Print Version    Email to Friend
Am I being unfair to you?

World Day of Prayer celebrates the dedication of women to being involved in the mission of God in the world

HONG KONG (SE): A 90-year tradition that began with an initiative by women in the Americas calling people of Christian faith around the world to pray was marked for the 91st time on March 3.

World Day of Prayer has its origins in the 19th century when women in the United States of America (US) and Canada initiated a push to give women a more significant role in the mission of Churches both at home and in other parts of the world.

The theme of the prayer focussed on the needs of women and children and, in addition to praying, women’s groups were organised to document and articulate appropriate ways to provide support.

Naturally there was strong resistance from the all-male mission boards, but in 1861 women began founding a wide variety of boards made up of women only for foreign and home mission that allowed them to work directly with and for women and children.

Since 1812 women have encouraged one another to engage in personal prayer and take leadership in communal prayer within their mission outreaches and associations, and this emphasis on prayer led to annual days and weeks of prayer.

In 1887, Presbyterian women called for a Day of Prayer for Home Missions and Methodist women called for a Week of Prayer and Self-Denial for Foreign Missions.

A Baptist Day of Prayer for foreign missions began in 1891. In 1895, a day of corporate intercession for mission was initiated by the Women’s Auxiliary of the Anglican Church of Canada.

That was seen as essential to their exercise of mission. By 1897 the women of six denominations had formed a joint committee for a united day of prayer for home missions and in 1912, the Woman’s Boards of Foreign Missions called for a united day of prayer for foreign missions.

Following the Ecumenical Missionary Conference in New York City in 1900, women organised an inter-denominational Central Committee for United Study that prepared publications, summer conferences, study days and courses so that women could become informed about the lives of women in other parts of the world and could study biblical foundations and issues related to mission work.

They were effective and cooperative. For example, in 1908 women founded the Council of Women for Home Missions that took responsibility for joint work with immigrants and other social issues and for preparation of the joint day of prayer.

Between 1910 and 1911 women celebrated the 50th anniversary of women’s missionary activity by organising a series of speaking engagements across the US that provided women with a powerful experience of what they had achieved in ecumenical cooperation, local and global linkage, in prayer and information sharing, and in biblical reflection.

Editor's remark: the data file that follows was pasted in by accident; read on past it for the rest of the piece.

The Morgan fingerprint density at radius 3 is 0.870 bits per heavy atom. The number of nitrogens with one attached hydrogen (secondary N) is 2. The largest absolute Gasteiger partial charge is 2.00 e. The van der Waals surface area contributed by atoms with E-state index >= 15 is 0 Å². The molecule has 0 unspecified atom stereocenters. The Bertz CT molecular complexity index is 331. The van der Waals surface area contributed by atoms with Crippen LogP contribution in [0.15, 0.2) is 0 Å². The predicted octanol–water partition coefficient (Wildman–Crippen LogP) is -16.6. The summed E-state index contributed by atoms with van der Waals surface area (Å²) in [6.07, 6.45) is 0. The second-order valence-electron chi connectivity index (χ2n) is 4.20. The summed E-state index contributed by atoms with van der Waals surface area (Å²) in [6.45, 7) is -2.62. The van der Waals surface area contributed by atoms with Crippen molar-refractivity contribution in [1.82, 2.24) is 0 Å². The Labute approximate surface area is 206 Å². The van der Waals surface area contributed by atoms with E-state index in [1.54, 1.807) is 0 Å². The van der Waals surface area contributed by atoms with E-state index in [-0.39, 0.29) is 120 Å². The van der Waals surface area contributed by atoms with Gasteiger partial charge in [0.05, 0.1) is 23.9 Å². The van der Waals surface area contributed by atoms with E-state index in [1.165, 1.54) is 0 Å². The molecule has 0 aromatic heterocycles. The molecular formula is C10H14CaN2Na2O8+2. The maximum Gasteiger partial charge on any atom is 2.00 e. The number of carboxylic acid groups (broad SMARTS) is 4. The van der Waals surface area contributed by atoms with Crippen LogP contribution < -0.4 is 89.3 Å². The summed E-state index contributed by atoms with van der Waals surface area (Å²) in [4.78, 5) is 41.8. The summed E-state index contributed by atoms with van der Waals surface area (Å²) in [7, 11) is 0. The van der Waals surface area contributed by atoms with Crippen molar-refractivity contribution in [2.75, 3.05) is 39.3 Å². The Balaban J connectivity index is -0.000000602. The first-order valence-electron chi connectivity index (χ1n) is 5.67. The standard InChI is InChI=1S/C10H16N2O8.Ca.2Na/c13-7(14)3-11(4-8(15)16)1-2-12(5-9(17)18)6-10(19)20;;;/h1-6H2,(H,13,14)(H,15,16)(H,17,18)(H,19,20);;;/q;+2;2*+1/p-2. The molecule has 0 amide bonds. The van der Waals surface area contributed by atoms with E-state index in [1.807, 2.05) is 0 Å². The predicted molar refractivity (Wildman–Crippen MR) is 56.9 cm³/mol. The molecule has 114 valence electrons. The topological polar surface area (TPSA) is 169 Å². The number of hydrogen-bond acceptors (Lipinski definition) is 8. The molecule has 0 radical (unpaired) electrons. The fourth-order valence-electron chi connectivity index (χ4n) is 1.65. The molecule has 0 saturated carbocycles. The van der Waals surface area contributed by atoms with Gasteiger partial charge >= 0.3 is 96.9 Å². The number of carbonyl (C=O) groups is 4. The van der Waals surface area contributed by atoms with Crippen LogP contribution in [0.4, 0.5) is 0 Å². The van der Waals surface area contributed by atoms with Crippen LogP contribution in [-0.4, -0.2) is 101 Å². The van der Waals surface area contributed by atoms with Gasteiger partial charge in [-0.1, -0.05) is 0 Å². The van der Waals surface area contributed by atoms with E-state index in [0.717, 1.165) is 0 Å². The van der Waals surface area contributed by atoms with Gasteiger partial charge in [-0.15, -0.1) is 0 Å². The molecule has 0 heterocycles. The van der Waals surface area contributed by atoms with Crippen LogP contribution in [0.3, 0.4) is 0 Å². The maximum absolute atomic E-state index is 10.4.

After the devastation of World War I, women incorporated the conviction that world peace was intrinsically linked to world mission and resolved to renew their efforts for unity.

The prayer for this year was written in The Philippines around the theme of creation. It begins, “As in the beginning, God created from chaos. But everything created found its place in creation—all were related to each other.”

It then points out that there was goodness in the interrelated system of relationships, but what was essential was commitment to care; an area in which we know well today that we are failing.

The prayer calls attention to the need to bring a strong voice to the need to care for creation, which it notes at a time when 180 countries have signed up to the Paris Agreement on Climate Change is an area in which we should be able to do much better.

It continues, “Prayer is rooted in listening to God and to one another, and through worship we listen to the multi-cultural and multi-ethnic people of the Suriname.”

It points out that everyday life is woven into a prayer and all that surrounds them reflects the goodness and beauty of God’s creation.

It then looks at a Jesus who saw no problem in giving equally, but some workers complained when they thought they should have got more than others.

The prayer says that this begs the question, “Am I being unfair to you?”

It then presents victims of domestic violence, sex trafficking, migrant domestic workers and survivors of economic disasters caused by environmental or unsustainable development practices as groups about which this question must definitely be asked.

“How can we hear these stories and not realise the sinfulness of structures that consolidate economic wealth unequally?” the prayer asks. “We are called to confess and take on our ethical responsibility to answer God’s call to justice.”

The World Day of Prayer finally became a consolidated practice in 1927 and has been marked every year since that date choosing themes each year that are of particular challenge to the times.

More from this section